The sound of a single engine plane flying over on a quiet sunny day always reminds me of the quiet times I had playing alone in the orchards of rural Ventura County as a kid. I can close my eyes and picture myself there and almost smell the orange blossoms. What awesome times, before getting dislodged and exposed to the real, cruel, world.
I’m sitting here this morning, before the rush of everyone getting ready for church. Outside my window I can hear the frogs in our creek. I was discussing with my wife yesterday of how it’s almost a necessity to live next to water.
When we first married, we lived next to a small lake in the Sierra Nevada’s. It was what I called my “cowboy cabin”. It had no insulation, was drafty, but it had a deck I could fish off. It was rough for a girl raised “having’ things”. So we moved further down the hill.
We ended up still in the mountains, but we lived right on a creek. The sounds of that creek drowned out the world. When in that home, nothing matter but us. We actually had to cross a foot bridge to get to our house, and it was like a delineation of leaving the world behind. Creek to the front and sides, mountains behind us.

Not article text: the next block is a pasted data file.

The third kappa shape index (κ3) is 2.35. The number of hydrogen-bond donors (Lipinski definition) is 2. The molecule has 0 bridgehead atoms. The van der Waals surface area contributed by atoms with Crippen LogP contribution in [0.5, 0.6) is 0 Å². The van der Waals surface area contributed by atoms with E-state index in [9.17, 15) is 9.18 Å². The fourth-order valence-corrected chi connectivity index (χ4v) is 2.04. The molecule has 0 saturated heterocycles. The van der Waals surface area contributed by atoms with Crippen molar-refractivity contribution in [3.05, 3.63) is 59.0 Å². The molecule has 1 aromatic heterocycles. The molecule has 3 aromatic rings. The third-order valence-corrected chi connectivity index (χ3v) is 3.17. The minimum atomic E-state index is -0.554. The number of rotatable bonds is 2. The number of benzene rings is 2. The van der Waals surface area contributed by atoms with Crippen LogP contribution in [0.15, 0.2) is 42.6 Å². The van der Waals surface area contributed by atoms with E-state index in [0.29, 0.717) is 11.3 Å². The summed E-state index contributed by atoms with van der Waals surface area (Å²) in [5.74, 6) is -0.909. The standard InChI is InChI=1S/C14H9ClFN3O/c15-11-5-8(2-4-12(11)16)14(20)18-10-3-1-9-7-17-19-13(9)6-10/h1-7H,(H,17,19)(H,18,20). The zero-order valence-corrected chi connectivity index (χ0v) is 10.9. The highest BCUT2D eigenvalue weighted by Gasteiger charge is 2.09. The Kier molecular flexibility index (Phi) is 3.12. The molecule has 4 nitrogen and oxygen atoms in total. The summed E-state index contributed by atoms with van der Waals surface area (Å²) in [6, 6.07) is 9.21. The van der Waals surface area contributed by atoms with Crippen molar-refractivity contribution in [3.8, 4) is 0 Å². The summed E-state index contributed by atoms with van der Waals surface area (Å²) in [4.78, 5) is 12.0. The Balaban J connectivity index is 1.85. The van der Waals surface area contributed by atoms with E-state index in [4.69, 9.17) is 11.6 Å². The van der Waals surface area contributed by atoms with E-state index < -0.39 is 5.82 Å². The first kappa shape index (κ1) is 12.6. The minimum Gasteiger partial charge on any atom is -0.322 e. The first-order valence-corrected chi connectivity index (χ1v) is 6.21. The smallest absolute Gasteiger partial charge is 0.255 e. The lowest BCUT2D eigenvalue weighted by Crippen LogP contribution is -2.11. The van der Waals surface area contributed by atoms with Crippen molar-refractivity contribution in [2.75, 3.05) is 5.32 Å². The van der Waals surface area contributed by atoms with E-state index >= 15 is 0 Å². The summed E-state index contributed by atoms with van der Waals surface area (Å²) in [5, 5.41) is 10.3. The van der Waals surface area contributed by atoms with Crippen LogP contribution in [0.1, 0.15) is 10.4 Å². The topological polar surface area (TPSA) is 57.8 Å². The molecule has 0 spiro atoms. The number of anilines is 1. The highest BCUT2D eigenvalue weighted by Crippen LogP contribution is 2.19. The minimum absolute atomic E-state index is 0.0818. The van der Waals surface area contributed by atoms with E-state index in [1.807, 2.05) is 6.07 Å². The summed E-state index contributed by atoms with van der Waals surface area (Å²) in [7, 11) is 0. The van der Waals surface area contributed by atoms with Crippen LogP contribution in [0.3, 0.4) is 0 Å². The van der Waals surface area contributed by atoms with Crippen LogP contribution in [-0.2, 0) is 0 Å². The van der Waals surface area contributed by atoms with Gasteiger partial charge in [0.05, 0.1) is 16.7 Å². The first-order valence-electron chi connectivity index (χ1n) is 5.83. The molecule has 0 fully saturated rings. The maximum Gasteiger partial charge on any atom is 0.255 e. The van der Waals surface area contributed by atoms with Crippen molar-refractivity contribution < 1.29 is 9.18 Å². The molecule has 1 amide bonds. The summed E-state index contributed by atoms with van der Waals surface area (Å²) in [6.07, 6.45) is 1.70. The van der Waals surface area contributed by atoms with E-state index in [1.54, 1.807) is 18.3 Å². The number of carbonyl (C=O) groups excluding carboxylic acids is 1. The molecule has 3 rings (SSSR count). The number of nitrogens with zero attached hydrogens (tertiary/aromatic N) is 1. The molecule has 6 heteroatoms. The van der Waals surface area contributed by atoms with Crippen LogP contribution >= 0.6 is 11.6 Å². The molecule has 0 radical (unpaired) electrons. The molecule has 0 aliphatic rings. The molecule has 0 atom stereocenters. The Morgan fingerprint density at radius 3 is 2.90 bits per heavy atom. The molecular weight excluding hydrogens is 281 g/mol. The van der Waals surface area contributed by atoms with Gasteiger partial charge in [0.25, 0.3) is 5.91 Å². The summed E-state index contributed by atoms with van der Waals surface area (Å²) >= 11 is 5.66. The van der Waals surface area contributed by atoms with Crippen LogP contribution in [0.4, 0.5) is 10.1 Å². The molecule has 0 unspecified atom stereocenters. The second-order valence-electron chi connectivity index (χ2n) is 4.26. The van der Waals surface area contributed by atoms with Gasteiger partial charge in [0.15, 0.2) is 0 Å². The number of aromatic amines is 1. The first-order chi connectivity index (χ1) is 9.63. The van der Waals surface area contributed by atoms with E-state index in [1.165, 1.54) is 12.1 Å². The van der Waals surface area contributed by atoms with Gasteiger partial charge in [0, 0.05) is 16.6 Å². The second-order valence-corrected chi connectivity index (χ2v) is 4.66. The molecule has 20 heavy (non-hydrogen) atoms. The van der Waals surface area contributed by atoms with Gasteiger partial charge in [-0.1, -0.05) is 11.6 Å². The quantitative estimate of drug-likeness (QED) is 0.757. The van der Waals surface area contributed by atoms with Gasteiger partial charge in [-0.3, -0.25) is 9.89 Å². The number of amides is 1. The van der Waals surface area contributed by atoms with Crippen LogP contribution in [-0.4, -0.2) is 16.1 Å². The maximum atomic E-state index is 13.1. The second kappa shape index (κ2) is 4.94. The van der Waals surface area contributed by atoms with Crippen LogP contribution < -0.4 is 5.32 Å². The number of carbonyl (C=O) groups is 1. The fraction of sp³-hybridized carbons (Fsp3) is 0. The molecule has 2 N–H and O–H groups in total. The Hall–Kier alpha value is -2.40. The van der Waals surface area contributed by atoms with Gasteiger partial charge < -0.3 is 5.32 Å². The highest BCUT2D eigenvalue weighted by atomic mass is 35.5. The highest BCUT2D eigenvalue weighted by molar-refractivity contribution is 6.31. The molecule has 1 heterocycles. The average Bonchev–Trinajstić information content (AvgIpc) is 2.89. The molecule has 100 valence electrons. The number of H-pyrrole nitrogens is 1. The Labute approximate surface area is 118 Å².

Next thing you know, children came along and we moved down into town, and for years I was restless away from my water. Now here I sit, not in town, but with a neighbor on one side, neighbors above, and across the street. But to one side of our lot there is a year round creek.
I purposely made little formations of rock to make sure I could hear the creek. Sometimes it’s a little fall of water as if a brook, other times it sounds like a rushing river. But, as peaceful and soothing as it is, it’s starting to become less and less of a pacifier.
As a boy I spent much time in the mountains. It seems the wilderness had left it’s mark on me and I find myself longing for the dark, windy paths again. I regret that my son who is now 12, has only had little tastes of this, and I often feel like I may have failed him. I wish I would have allowed myself to return to the mountains earlier, so he could benefit from the education that only truly living in the outdoors can provide.
Now I’m drawn back in a way that I can’t describe, and I often find myself perusing real estate listings of places not many would care to dwell. I say “when the kids go off to school”, but I fear that will be too late. If I wait that long, they will have missed their chance for a real schooling.